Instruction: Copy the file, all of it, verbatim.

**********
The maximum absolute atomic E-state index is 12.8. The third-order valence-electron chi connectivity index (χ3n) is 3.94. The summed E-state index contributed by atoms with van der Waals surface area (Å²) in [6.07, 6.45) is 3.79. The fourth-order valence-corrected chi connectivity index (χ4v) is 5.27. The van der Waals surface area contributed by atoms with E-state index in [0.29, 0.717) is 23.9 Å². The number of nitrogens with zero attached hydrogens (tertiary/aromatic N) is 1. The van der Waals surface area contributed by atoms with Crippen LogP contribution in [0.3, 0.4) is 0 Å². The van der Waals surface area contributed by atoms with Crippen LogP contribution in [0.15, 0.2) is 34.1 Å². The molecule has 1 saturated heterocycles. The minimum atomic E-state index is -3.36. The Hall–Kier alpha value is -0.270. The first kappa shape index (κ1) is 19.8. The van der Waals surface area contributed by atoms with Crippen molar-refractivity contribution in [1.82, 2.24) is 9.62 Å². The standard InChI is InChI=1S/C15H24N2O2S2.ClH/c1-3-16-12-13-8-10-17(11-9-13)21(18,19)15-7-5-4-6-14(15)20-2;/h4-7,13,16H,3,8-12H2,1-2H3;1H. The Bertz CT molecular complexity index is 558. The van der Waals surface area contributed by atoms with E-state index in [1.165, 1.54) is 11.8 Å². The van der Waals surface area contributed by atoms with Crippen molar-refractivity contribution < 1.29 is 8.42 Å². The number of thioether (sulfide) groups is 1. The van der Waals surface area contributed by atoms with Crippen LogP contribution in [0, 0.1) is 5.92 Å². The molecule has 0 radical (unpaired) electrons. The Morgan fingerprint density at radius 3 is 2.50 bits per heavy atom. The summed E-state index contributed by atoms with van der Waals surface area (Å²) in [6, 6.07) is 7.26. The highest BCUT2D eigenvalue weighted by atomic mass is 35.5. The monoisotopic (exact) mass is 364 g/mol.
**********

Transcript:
The maximum absolute atomic E-state index is 12.8. The third-order valence-electron chi connectivity index (χ3n) is 3.94. The summed E-state index contributed by atoms with van der Waals surface area (Å²) in [6.07, 6.45) is 3.79. The fourth-order valence-corrected chi connectivity index (χ4v) is 5.27. The van der Waals surface area contributed by atoms with E-state index in [0.29, 0.717) is 23.9 Å². The number of nitrogens with zero attached hydrogens (tertiary/aromatic N) is 1. The van der Waals surface area contributed by atoms with Crippen LogP contribution in [0.3, 0.4) is 0 Å². The van der Waals surface area contributed by atoms with Crippen LogP contribution in [0.15, 0.2) is 34.1 Å². The molecule has 1 saturated heterocycles. The minimum atomic E-state index is -3.36. The Hall–Kier alpha value is -0.270. The first kappa shape index (κ1) is 19.8. The van der Waals surface area contributed by atoms with Crippen molar-refractivity contribution in [1.82, 2.24) is 9.62 Å². The standard InChI is InChI=1S/C15H24N2O2S2.ClH/c1-3-16-12-13-8-10-17(11-9-13)21(18,19)15-7-5-4-6-14(15)20-2;/h4-7,13,16H,3,8-12H2,1-2H3;1H. The Bertz CT molecular complexity index is 558. The van der Waals surface area contributed by atoms with E-state index in [1.165, 1.54) is 11.8 Å². The van der Waals surface area contributed by atoms with Crippen molar-refractivity contribution < 1.29 is 8.42 Å². The number of thioether (sulfide) groups is 1. The van der Waals surface area contributed by atoms with Crippen LogP contribution in [0, 0.1) is 5.92 Å². The molecule has 0 radical (unpaired) electrons. The Morgan fingerprint density at radius 3 is 2.50 bits per heavy atom. The summed E-state index contributed by atoms with van der Waals surface area (Å²) in [6, 6.07) is 7.26. The highest BCUT2D eigenvalue weighted by atomic mass is 35.5. The monoisotopic (exact) mass is 364 g/mol.